The 60s Official Site Blog

Dedicated to the memory and history of the 60s from a personal and historical point of view.


Tuesday, March 26, 2013

I Remember Charley Conrad's Barbershop

I read the other day in the Carrollton Leader newspaper where Ed's Clip Joint was closing its doors after decades of cutting hair here in Carrollton, Texas.  It was of the last typical barber shops here in Carollton.  It was your typical men only barber shop where you could get a haircut and great conversation from politics to the latest gossip all for $11.00.

After reading the article my mind wandered back to Circleville, Ohio to that small barber shop on South Pickaway Street just across the street where the Nazarene Church was once located.  I do remember the haircut was $1.50 or $1.75 for a flat top. Now I pay $20.00 including tip. As I look back to the 60s, it seems those little things back then really seemed so insignificant at the time but turned out to be a great memory today.

I had my first haircut at Charley's when I was probably 8 years old and continued to have him cut my
hair when I was an adult even after returning home from my tour in Vietnam. He also gave us  kids some double bubble chewing gum after cutting our hair.  I remember receiving that chewing gum even while in high school.

It seems like it was just yesterday when I would sit and wait for my turn and watch in awe as Charley cut the hair and chewed the fat with all the customers.  Many like me listened to every word while others' faces were embedded in the magazine they were reading.  Charley was a devout Christian so no foul language was ever heard from anybody even though the customers were all men.  Today not too many barber shops are men only establishments as they are disappearing quickly.

From a small boy to a teenager I could not wait for Charley Conrad to feel I was old enough to get that razor trim around the ears and back of the neck.  It seemed to me that was a sign you have finally grown up.  I don't think I ever received one of them at Charley's until right before I left for the Army.  I guess I was old enough to serve my country so I now get the razor cut.

I still can remember Charley Contrad's smiling face, as he gestured for you take the seat in the chair.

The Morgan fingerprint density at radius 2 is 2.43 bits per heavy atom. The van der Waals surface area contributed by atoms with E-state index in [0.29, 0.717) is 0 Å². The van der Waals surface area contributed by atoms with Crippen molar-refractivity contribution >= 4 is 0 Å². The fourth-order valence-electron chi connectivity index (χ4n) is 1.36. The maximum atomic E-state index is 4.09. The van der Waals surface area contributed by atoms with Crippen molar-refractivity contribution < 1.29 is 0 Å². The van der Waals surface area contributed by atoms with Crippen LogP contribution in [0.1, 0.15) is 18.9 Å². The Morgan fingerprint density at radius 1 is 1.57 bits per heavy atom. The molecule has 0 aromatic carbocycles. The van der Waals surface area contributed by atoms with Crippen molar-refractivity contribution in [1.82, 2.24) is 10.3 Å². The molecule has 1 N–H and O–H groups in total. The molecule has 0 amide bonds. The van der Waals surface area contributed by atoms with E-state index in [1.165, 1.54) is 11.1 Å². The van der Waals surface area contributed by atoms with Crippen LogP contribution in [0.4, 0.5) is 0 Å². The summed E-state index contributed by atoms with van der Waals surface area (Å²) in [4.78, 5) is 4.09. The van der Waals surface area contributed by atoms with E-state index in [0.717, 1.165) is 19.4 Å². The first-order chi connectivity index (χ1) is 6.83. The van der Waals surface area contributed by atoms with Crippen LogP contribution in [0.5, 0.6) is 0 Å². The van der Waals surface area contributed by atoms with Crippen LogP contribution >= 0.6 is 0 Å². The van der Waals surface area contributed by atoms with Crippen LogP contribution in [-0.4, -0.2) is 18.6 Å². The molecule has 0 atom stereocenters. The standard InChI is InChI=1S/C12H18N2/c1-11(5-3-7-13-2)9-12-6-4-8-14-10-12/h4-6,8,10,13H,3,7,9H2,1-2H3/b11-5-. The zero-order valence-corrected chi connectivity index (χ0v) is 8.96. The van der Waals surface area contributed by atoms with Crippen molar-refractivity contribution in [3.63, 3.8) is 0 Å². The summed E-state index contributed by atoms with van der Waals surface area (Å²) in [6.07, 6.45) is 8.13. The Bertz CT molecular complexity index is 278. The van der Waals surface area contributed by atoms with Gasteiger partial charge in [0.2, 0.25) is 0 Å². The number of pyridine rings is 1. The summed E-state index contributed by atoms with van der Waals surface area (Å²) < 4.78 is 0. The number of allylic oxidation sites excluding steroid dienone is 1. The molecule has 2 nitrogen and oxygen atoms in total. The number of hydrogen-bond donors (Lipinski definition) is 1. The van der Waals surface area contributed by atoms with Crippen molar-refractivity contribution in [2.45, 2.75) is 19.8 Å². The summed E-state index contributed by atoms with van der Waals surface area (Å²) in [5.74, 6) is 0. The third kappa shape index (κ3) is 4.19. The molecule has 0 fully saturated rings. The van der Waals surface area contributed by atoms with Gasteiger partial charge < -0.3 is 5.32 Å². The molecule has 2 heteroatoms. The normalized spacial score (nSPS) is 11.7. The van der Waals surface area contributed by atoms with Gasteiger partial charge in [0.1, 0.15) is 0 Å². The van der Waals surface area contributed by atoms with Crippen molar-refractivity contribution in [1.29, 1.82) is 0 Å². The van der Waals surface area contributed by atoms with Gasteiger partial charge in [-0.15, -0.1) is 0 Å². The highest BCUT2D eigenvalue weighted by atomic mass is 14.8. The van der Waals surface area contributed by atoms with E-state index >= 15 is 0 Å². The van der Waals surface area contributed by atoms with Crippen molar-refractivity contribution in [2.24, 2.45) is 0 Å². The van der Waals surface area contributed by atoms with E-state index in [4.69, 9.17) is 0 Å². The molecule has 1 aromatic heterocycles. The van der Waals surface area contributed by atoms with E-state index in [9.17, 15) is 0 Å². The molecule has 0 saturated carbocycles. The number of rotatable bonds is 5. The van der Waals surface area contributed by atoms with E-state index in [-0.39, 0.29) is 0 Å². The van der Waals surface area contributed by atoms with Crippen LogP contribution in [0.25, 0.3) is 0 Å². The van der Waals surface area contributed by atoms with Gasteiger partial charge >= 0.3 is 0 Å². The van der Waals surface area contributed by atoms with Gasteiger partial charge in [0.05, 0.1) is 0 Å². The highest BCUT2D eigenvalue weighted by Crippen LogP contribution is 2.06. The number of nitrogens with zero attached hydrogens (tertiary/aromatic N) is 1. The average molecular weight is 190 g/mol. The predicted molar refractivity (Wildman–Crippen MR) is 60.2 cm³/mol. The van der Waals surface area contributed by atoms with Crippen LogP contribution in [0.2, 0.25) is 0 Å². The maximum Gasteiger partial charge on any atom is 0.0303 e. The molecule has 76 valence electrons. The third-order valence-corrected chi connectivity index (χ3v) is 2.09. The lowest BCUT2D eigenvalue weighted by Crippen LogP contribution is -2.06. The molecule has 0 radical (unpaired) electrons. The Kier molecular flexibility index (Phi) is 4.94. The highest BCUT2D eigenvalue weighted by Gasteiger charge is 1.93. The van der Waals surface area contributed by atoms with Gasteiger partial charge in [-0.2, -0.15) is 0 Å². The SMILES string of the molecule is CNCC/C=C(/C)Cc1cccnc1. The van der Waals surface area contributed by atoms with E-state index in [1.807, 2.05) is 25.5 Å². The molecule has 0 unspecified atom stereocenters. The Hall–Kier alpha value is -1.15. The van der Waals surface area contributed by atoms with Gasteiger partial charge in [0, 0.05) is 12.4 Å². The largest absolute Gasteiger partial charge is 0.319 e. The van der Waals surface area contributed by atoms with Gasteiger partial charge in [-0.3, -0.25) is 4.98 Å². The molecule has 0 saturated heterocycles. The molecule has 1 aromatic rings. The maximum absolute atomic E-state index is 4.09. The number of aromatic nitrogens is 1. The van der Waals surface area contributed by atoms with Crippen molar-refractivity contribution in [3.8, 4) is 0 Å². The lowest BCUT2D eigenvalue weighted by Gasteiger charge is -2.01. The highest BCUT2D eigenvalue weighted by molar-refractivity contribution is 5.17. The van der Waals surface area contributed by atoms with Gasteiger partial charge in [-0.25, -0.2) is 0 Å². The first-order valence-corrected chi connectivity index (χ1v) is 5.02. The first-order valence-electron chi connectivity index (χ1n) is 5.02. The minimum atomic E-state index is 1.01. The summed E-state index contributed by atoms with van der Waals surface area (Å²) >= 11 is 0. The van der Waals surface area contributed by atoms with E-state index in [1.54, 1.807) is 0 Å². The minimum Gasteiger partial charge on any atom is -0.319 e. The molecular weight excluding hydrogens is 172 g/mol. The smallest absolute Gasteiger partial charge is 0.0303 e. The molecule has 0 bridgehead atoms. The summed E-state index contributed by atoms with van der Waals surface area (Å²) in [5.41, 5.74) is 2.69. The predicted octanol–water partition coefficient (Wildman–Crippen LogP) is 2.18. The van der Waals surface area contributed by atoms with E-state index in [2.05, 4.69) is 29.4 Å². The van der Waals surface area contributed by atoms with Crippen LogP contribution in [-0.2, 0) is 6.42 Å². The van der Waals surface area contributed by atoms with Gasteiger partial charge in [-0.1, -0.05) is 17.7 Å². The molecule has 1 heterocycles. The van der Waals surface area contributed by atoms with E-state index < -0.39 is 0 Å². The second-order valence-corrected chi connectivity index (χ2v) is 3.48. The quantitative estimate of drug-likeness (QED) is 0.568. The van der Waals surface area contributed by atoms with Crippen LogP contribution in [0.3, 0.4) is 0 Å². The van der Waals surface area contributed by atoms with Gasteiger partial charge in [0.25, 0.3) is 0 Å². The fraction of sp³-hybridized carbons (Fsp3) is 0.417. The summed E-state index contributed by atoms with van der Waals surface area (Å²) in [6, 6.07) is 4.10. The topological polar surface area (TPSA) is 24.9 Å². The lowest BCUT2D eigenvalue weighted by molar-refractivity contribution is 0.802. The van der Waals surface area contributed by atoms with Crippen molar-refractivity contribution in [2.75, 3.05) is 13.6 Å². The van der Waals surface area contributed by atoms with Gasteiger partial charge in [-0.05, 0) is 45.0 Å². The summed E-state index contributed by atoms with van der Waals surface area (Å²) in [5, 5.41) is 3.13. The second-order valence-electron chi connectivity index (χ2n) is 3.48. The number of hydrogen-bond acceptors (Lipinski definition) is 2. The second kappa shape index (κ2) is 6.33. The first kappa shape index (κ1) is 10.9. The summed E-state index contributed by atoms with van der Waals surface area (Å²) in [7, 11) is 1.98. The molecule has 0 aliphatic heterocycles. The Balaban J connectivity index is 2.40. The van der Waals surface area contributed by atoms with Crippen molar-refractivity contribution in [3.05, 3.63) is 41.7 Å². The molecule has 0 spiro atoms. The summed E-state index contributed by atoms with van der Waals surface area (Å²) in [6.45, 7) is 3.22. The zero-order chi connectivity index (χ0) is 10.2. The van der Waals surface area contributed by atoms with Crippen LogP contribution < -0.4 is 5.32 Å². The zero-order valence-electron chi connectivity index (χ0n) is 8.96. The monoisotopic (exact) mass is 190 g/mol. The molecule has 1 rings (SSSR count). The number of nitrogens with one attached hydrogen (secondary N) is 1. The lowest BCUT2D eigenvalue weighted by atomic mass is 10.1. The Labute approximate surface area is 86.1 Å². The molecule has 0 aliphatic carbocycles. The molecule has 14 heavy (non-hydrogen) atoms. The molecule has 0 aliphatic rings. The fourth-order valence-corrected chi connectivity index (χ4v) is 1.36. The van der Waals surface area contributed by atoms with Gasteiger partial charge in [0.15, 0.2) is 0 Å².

Tuesday, March 05, 2013

Looking Back at March 1967

March 1967, 46 years ago, can you imagine that much time has gone by but many events from that time seemed like the other day?  Circleville, Ohio, not a very large town but it was the entire world to me at the age of 18. I was still undecided what I wanted to do after graduating from high school the previous year. College, work or military service remained my choices as do today's young people. 

The evening news with Walter Cronkite was announcing that President Johnson was beginning the lottery draft as we were building up our involvement in Vietnam.  Additionally the Jimmy Hoffa story continues as he was sentenced to an eight year prison sentence as the Beatles song "Penny Lane" hit the #1 position.

I still remained convinced that I will find what I am suppose to do with my life. At that time I was working at Big Bear Supermarkets in Circleville.  I was the full time frozen food/produce guy, responsible for stocking, ordering, rotating stock and assisting customers.  I also doubled as a carry-out service as needed.  A great job with decent pay for 1967.  I was paid $2.25 an hour.  The minimum wage at that time was $1.25 which I was received at J.C. Penney's before I took this job.  I definitely was going to be a store manager one day as I started ruling out college as the war in Vietnam continued to escalate. For those of you who do not anything about Big Bear Stores,  Big Bear was a regional supermarket chain operating in Ohio and West Virginia. The company was founded in Columbus, Ohio in 1934, and was headquartered there until its acquisition by Syracuse, New York-based Penn Traffic in 1989. For nearly 75 years, the chain was a Central Ohio institution. A few years later it went under as a result of poor management and competition.

I worked hard and was paid well but as more and more of acquaintances from my hometown felt the twang of the draft, I was convinced by my manager to try to join the Reserve but it was difficult as everybody else had the same idea and none of the units close to home had any open positions.

On March 25 The Turtles hit #1 with "Happy Together" as  I was getting more and more apprehensive and in September 1967 I enlisted in the United States Army.  I guess I found my destiny.

You can listen to the hits of March 1967 this month only on Soundtrack of the 60s with Neal Stevens to relive those times that was to me just the other day.

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